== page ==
When the child is getting ready to read they should have simple repetitive sentences with familiar text and clear pictures on each page to help tell the story. Emergent books are dedicated to learning letters, their sounds, and recognition. They have simple short stories, large fonts, and short words that are used frequently. They are repetitive, predictable, and may have rhyming text. There are one or two lines of text on each page of the book and the words are usually decodable words with some sight words. The punctuation is basic and the visuals are clear. This emergent level typically requires adult assistance.

Sight Words Versus High-Frequency Words
Many sight words cannot be decoded, so knowing spelling rules or phonics will not help a child sound out the word. High-frequency sight words are commonly used words that students need to know. Some high-frequency sight words are decodable using spelling and phonics rules, and some are not.

Look for free high-frequency sight word lists on this webpage:

Start with list #1 of the high-frequency sight words and have fun with the words. Keep the lessons short and you can cut out the words and hide them or hang them around the house or classroom. Don’t move onto the second list until the child knows all the words from list #1.

Rebus Stories and Rhymes
Rebuses have been used to convey messages and simplify communication throughout history. Rebus stories and rhymes are wonderful for children who are just beginning to learn to read. There are pictures instead of words throughout the story and rhyme to assist with learning. This makes reading fun and encourages the love of reading.


To check the reading level of your book, take this simple test:

  • Open up the book to a page your child wants to read.
  • When your child comes across a word they do not know, have them hold up one finger.
  • 0-1 finger – this book might be too easy.
  • 1-2 fingers – this looks like a perfect fit!
  • 3-4 fingers – give this book a try, but change to a different book if the child is not feeling comfortable.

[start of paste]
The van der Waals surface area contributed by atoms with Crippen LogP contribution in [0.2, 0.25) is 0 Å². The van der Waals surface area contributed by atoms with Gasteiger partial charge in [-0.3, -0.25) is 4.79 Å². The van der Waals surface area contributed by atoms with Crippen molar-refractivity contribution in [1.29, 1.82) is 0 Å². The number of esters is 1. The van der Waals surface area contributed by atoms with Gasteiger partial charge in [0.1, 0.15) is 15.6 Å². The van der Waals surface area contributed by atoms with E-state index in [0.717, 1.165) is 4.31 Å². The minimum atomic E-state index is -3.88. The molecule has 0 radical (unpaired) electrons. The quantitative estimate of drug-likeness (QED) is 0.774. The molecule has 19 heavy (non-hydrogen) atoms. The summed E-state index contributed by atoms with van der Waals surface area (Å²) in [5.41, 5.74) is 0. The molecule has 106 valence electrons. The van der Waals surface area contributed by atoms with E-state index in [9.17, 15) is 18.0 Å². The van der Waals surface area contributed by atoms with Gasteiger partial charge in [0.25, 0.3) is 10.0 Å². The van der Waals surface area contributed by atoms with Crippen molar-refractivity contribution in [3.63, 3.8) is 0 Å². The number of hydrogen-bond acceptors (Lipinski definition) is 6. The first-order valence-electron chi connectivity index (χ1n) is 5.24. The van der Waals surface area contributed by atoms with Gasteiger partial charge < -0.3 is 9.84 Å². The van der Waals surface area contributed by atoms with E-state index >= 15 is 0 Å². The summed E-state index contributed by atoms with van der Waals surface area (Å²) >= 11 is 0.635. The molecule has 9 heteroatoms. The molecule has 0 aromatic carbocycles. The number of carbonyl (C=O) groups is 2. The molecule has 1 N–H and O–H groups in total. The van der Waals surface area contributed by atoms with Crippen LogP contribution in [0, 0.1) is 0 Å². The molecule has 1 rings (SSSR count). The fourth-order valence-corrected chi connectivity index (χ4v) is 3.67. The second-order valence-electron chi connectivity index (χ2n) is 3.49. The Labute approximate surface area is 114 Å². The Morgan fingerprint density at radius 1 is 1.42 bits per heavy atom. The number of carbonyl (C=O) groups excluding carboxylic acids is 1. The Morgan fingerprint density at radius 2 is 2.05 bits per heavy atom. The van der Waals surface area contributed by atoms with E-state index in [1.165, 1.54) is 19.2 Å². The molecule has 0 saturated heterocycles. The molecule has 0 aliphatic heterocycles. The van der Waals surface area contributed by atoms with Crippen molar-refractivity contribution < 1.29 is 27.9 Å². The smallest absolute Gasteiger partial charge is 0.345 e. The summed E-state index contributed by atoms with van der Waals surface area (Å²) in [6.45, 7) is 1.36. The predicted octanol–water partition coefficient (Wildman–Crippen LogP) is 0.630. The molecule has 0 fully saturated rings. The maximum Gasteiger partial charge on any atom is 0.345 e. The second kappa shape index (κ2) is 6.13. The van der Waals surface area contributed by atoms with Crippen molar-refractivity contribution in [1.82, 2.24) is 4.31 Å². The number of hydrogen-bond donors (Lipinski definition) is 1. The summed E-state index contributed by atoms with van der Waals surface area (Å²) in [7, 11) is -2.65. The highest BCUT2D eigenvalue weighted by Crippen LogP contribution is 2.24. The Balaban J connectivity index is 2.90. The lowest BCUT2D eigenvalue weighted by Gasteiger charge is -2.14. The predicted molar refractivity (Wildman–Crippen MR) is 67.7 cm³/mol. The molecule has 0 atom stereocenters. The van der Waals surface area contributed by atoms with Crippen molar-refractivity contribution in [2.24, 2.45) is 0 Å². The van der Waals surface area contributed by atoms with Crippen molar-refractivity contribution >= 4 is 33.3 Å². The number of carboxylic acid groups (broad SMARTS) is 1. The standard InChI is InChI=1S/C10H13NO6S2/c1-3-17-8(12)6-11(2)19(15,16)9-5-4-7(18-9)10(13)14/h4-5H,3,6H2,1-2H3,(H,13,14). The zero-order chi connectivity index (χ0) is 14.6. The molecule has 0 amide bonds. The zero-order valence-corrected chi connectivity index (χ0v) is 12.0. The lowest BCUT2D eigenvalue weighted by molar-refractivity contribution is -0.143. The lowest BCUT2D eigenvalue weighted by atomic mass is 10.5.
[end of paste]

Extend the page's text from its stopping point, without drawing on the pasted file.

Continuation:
• 5+ fingers- this book is probably too challenging. This might be a great book to read with someone else or try later after building confidence with other stories.


Learning To Read Guidelines:

  1. Read books to your child daily starting at birth.
  2. Point to pictures and words while reading.
  3. Reinforce left-to-right reading.
  4. Demonstrate by moving your index finger under each word as you read together.
  5. If your child is stuck on a word, prompt them to look at the first letter of the word and make the letter’s sound.
  6. Next, focus on the ending and middle sounds in the word and make predictions.
  7. Look at the pictures and guess as to what that word could be.
  8. Give your child a chance to decode the word, but if they continue to struggle, tell them the word so they can continue to read.
  9. Teach the sight words from the book you are reading because many sight words can be challenging to pronounce and they don’t always follow typical phonetic patterns.
  10. Talk about what happened in the story and ask what might happen next.
  11. Ask questions that start with who, what, when, why, or how, and give your child time to think about their answers.
  12. Keep the reading periods short and enjoyable.
  13. Remember that reading time is bonding time!